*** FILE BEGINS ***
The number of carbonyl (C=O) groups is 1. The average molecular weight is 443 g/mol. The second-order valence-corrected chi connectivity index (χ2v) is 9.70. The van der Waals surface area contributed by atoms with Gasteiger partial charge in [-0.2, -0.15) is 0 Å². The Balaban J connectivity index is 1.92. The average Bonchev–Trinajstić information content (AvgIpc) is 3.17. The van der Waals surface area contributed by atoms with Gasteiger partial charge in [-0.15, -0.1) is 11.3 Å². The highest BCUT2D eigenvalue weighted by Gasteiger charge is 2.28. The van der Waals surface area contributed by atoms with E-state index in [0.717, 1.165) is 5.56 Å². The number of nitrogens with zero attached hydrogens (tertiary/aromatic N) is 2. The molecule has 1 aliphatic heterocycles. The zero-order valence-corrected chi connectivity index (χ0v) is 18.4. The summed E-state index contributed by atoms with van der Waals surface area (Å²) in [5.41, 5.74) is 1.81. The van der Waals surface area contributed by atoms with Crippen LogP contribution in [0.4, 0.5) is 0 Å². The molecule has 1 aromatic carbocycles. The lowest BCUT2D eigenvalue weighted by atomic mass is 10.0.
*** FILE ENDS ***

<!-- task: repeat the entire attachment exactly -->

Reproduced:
The number of carbonyl (C=O) groups is 1. The average molecular weight is 443 g/mol. The second-order valence-corrected chi connectivity index (χ2v) is 9.70. The van der Waals surface area contributed by atoms with Gasteiger partial charge in [-0.2, -0.15) is 0 Å². The Balaban J connectivity index is 1.92. The average Bonchev–Trinajstić information content (AvgIpc) is 3.17. The van der Waals surface area contributed by atoms with Gasteiger partial charge in [-0.15, -0.1) is 11.3 Å². The highest BCUT2D eigenvalue weighted by Gasteiger charge is 2.28. The van der Waals surface area contributed by atoms with E-state index in [0.717, 1.165) is 5.56 Å². The number of nitrogens with zero attached hydrogens (tertiary/aromatic N) is 2. The molecule has 1 aliphatic heterocycles. The zero-order valence-corrected chi connectivity index (χ0v) is 18.4. The summed E-state index contributed by atoms with van der Waals surface area (Å²) in [5.41, 5.74) is 1.81. The van der Waals surface area contributed by atoms with Crippen LogP contribution in [0.4, 0.5) is 0 Å². The molecule has 1 aromatic carbocycles. The lowest BCUT2D eigenvalue weighted by atomic mass is 10.0.